nfpSynergy said "Loss of income, particularly from valued older donors. Increased admin costs and poorer procedural transparency. Lack of payment alternatives; and lack of research into whether donors would indeed use any available alternatives come 2018. Concern that changes are being done primarily for the benefit of the banks - at a cost to charities and other parts of the economy. Loss of the personalised ‘feel-good factor’ arguably unique to writing cheques."

Joe Saxton former chair of the Institute of Fundraising - comments: “Cheques have a different role in raising money for charities than in most business models. When somebody makes a donation to a charity there is no greatly desired or needed ‘product’ to buy, by whatever method the producer deems necessary. So, if the mechanism through which a donation must be made is too difficult, donors may simply not bother at all. The vast majority of charities are saying that over 50% of income comes from new and existing donors via cheque.

Charities are already being hit by a sluggish economy and government spending cuts. So any abolition of cheques would be a triple whammy indeed, were it to happen. Fundraisers expect high levels of income to still be coming from cheques in 2018. So, if that deadline is to be kept, then the charity sector will need far more support than they presently get in converting donors to other payment mechanisms, to avert a potentially catastrophic resultant slump in revenue and just as we enter an era of undoubted increased charitable need.”

The biggest chasm of all, is going to be the competition around charity fundraising.

There is a finite amount of charitable money available. Many charities that previously did not actively seek funding, are going to join the ever growing throng. Many charities that have been around for years have their "regulars" who give frequent donations. On a significant number of occasions long term donors leave large amounts of money in their wills to their favourite charity. Small charities who are feeling the pinch will only have to raise relatively small amounts to continue their activities. BW the charity is huge, it dwarfs all other the other charities who will be scrabbling in the pile for new donors.

Ruth Ruderham herself says her new role presents an unusual opportunity. "It's not often a new charity of this size and status is born. It's a once-in-a-lifetime opportunity for a fundraiser to have a start-up charity that's not tiny. The organisation has an ambitious fundraising target: it wants to become one of the top 100 charities by voluntary income within the next decade, which would involve raising £13m a year. It [BW] has been working with Think Consulting Solutions to achieve this goal.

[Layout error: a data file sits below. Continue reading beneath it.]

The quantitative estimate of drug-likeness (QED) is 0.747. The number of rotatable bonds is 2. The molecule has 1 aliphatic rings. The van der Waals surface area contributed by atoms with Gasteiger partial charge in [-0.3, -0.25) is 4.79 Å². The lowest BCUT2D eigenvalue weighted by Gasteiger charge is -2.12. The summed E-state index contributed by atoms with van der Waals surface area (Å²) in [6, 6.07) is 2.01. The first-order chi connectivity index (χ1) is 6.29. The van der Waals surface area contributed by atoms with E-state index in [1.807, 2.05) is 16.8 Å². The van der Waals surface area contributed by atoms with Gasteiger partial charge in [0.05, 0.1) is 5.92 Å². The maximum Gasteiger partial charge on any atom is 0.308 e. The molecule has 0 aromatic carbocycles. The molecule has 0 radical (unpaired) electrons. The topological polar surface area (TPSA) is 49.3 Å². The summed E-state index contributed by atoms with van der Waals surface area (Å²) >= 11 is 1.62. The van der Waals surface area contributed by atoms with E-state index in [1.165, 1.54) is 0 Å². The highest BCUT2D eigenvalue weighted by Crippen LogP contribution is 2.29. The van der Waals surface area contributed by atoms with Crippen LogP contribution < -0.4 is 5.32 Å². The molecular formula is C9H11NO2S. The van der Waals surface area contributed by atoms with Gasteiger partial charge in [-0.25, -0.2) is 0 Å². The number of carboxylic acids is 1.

Now, I have one big concern with the above. The £13 million one can only assume is a target, it has not yet been achieved as a goal. So why the need to "big it up" as an achievement! I will put that down to new girl exuberance. Being able to set a target is not in my opinion an achievement, now meeting the target is a different thing.

Ruderham says "The launch will provide a critical fundraising moment. You're new only once, she says. We've got an amazing opportunity. Individual fundraising will be the main focus initially. British Waterways will attempt to build a strong supporter base, either through membership or by asking people to give by direct debit."

Trainee volunteer
donation collectors
If you don't have the right mindset to start with, I see troubles ahead.

Carla Miller said " I'm always disappointed to see charities express their goals in terms of comparisons to other charities eg British Waterways aiming to be one of the top 100 charities by voluntary income in the next decade. It seems like a slightly soulless goal to me. Personally I'd rather raise funds for, and donate to, charities which express their goals in terms of their purpose, passion and the difference they plan to make. Let's stop talking about being the leading, top, biggest or best charity in our field and focus on communicating about the ways we change lives and the world and how donors can be part of that."

I wonder if BW have a "Purpose, passion and a difference they plan to make."
Ah! The penny has dropped, you will have to be a member of the charity to get a licence for your boat. So that will be £60 a pop for each boater, and plastic please as we don't do cheques.
Rather than paying out to Think Consulting Solutions, BW should just download the 2011 Sunday Times Rich List. Target the 1000 wealthiest people in the country. Nip round in the van and shake the collection tin under their noses, they are after all collectively worth about £400 billion.


1 comment:

  1. Hi Folks,

    This is Dave on NB Shiralee.

    Some time ago, back in the mists of time, you kindly offered suggestions about housing our pooch while we're gallivanting around visiting folks.

    Sadly, since we have only been at Mercia for the one winter season, we don't know enough people to ask. Equally sadly, most people who have dogs of their own, really wouldn't want our JRT on board with it, and those who don't have dogs, wouldn't want one anyway.

    Sorry for the dealy in responding but, having gone through Blogger Help about replying to comments, which wasn't a lot of help, I finally found my own way of doing so.

    Now all I have to do is find out how to follow blogs, you folks seem to have it well sewn up and no mistake.

    Kind regards